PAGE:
6. Inside Out (review)

Riley is a young girl who has been guided all her life by her emotions, joy, sadness, anger, fear, and disgust. Her world changes when her parents decide to move cross-country which causes stress causing Joy and Sadness to be swept away leaving her other emotions to deal with it. The world the filmmakers have created is expansive as it is complex and beautiful. This and the way it manages to play with your emotions is amazing. Her emotions are manifested as original characters who are well-written and well-voiced. Their interactions are also very entertaining to watch. I would have liked more.

7. Turbo Kid (review)

In the future, a young man called “The Kid” (Munro Chambers) is a scavenger obsessed with a superhero known as “Turbo Rider”. When a girl named Apple (Laurence Leboeuf) is taken he must face to forces of evil in order to save the girl of his dreams. This film has a very distinctive style, similar to 80’s sci-fi/action films. The film’s story doesn’t make much sense but is very self-aware of this and also takes advantage of that fact. The film is also very violent but it does it in a tasteful way. It’s just a fun, mindless B-movie and also Canadian which I appreciate.

8. The Gift (review)

When married couple Simon and Robyn (Jason Bateman and Rebecca Hall) run into Simon’s former schoolmate Gordo (Joel Edgerton), things begin to turn for the worst. A film which could have been cheesy and predictable ended up not. The story was done in a more original way full of unpredictable plot twists. The plot was driven by well-written, complex characters. Suspense was present throughout and was heightened by the script, camera work, and the soundtrack. The film was scary without being bloody or overly violent. The film stayed interesting with great performances by everyone but most importantly Edgerton. The story keeps you hooked until the end.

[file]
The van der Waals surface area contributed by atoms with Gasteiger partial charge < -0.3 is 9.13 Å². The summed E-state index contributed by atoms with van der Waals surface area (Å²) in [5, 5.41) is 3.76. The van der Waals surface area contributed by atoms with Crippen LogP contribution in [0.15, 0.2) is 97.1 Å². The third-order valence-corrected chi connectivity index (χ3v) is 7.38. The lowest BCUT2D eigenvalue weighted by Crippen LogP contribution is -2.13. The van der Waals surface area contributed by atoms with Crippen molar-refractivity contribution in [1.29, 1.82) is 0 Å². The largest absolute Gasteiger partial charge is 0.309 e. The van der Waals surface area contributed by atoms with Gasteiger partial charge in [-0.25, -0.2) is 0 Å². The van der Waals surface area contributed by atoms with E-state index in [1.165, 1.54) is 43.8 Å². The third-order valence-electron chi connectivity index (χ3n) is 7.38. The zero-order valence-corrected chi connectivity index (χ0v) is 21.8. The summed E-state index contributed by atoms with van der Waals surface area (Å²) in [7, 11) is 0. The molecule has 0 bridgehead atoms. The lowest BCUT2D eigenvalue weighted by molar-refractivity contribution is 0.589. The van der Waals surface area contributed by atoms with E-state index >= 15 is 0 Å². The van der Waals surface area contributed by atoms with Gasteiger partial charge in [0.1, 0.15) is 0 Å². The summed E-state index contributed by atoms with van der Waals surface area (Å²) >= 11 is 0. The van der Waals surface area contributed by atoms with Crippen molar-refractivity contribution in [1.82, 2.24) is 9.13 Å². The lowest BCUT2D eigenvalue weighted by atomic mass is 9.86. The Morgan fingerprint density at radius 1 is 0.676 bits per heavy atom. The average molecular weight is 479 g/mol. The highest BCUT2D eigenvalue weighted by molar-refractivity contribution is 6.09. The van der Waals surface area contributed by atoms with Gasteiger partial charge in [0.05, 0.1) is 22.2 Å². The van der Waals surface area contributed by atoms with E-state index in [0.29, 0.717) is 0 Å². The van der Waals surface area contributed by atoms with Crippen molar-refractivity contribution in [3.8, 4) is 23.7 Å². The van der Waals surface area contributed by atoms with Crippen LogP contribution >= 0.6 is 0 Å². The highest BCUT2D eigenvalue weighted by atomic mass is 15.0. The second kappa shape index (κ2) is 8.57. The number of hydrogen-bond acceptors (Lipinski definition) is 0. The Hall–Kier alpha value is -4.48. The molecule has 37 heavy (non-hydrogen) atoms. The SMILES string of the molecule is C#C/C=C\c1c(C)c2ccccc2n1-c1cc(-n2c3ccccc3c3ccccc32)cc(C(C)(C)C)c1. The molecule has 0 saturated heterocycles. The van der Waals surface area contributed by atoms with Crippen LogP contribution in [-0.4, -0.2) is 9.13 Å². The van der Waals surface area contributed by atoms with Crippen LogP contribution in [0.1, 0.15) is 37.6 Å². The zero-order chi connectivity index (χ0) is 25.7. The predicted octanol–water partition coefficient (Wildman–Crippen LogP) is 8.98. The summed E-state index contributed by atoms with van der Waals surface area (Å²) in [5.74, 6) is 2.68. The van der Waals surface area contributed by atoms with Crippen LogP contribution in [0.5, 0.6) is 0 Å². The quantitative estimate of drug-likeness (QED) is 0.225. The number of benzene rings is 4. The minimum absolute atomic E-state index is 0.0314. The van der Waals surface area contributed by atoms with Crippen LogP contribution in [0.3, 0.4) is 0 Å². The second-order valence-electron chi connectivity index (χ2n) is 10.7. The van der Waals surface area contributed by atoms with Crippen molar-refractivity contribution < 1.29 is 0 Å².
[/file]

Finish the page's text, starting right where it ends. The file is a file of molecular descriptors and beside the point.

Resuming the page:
9. Star Wars: The Force Awakens (review)

Thirty years after the defeat of the Empire, the galaxy faces a new threat from the First Order. When a young duo comes across a droid containing the location of Luke Skywalker (Mark Hamill), they join forces with Han Solo (Harrison Ford) to get this intelligence to the resistance. This film is more like the first three films than the last three. This film brings back what made those great like a story and characters with action and effects being secondary. The effects which appear are more subtle. The older characters from previous films return but take a backseat to newer ones. It built anticipation for what is to come.

10. The Big Short (review)

Four outsiders foresaw the collapse of the global economy and had an idea, “The Big Short”. The film contains a lot of complicated subject matter and it knew that while approaching it in an interesting way. It brought up things I didn’t know and explained some of them. The film follows a series of interwoven stories involving these outsiders which were compelling and entertaining. It was great at exploring big banks and financial firms and capturing the effect the crisis had on regular people. The film was also led by a smart script and great performances especially from Steve Carell.

So that’s 2015 and I’m already looking forward to what 2016 has to offer. If you are interested, I made a calendar with the 2016 movie releases which I’m looking forward to. Don’t fret because I will update it when something new and interesting comes along.